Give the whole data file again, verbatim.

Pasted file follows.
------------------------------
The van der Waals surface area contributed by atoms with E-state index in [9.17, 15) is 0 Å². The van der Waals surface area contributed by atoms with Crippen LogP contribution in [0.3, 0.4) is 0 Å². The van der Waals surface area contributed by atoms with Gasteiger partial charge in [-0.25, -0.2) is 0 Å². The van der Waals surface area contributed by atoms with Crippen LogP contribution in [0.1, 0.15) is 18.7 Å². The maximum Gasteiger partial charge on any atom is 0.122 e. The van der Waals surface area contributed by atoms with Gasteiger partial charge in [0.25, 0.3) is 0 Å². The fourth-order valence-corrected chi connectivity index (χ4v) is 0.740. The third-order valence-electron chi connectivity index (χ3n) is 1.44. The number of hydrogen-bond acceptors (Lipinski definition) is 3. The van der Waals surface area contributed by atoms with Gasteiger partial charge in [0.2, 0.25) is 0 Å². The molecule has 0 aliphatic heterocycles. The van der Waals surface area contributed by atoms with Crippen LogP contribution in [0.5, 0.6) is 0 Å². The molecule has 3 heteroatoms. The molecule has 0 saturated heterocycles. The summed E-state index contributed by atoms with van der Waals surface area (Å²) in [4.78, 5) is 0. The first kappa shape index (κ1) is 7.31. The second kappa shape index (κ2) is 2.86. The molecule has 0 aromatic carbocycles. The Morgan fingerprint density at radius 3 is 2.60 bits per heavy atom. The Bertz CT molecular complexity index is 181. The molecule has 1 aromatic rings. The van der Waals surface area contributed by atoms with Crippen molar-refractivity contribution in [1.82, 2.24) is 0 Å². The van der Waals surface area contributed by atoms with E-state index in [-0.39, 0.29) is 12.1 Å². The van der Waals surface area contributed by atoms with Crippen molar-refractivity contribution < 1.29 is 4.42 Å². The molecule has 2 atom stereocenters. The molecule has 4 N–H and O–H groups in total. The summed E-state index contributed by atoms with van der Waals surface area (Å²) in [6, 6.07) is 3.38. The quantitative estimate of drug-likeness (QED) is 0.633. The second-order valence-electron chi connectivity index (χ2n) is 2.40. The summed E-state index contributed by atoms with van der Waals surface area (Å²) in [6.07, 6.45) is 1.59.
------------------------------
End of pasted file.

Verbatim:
The van der Waals surface area contributed by atoms with E-state index in [9.17, 15) is 0 Å². The van der Waals surface area contributed by atoms with Crippen LogP contribution in [0.3, 0.4) is 0 Å². The van der Waals surface area contributed by atoms with Gasteiger partial charge in [-0.25, -0.2) is 0 Å². The van der Waals surface area contributed by atoms with Crippen LogP contribution in [0.1, 0.15) is 18.7 Å². The maximum Gasteiger partial charge on any atom is 0.122 e. The van der Waals surface area contributed by atoms with Gasteiger partial charge in [0.25, 0.3) is 0 Å². The fourth-order valence-corrected chi connectivity index (χ4v) is 0.740. The third-order valence-electron chi connectivity index (χ3n) is 1.44. The number of hydrogen-bond acceptors (Lipinski definition) is 3. The van der Waals surface area contributed by atoms with Gasteiger partial charge in [0.2, 0.25) is 0 Å². The molecule has 0 aliphatic heterocycles. The van der Waals surface area contributed by atoms with Crippen LogP contribution in [0.5, 0.6) is 0 Å². The molecule has 3 heteroatoms. The molecule has 0 saturated heterocycles. The summed E-state index contributed by atoms with van der Waals surface area (Å²) in [4.78, 5) is 0. The first kappa shape index (κ1) is 7.31. The second kappa shape index (κ2) is 2.86. The molecule has 0 aromatic carbocycles. The Morgan fingerprint density at radius 3 is 2.60 bits per heavy atom. The Bertz CT molecular complexity index is 181. The molecule has 1 aromatic rings. The van der Waals surface area contributed by atoms with Crippen molar-refractivity contribution in [1.82, 2.24) is 0 Å². The van der Waals surface area contributed by atoms with E-state index in [-0.39, 0.29) is 12.1 Å². The van der Waals surface area contributed by atoms with Crippen molar-refractivity contribution < 1.29 is 4.42 Å². The molecule has 2 atom stereocenters. The molecule has 4 N–H and O–H groups in total. The summed E-state index contributed by atoms with van der Waals surface area (Å²) in [6, 6.07) is 3.38. The quantitative estimate of drug-likeness (QED) is 0.633. The second-order valence-electron chi connectivity index (χ2n) is 2.40. The summed E-state index contributed by atoms with van der Waals surface area (Å²) in [6.07, 6.45) is 1.59.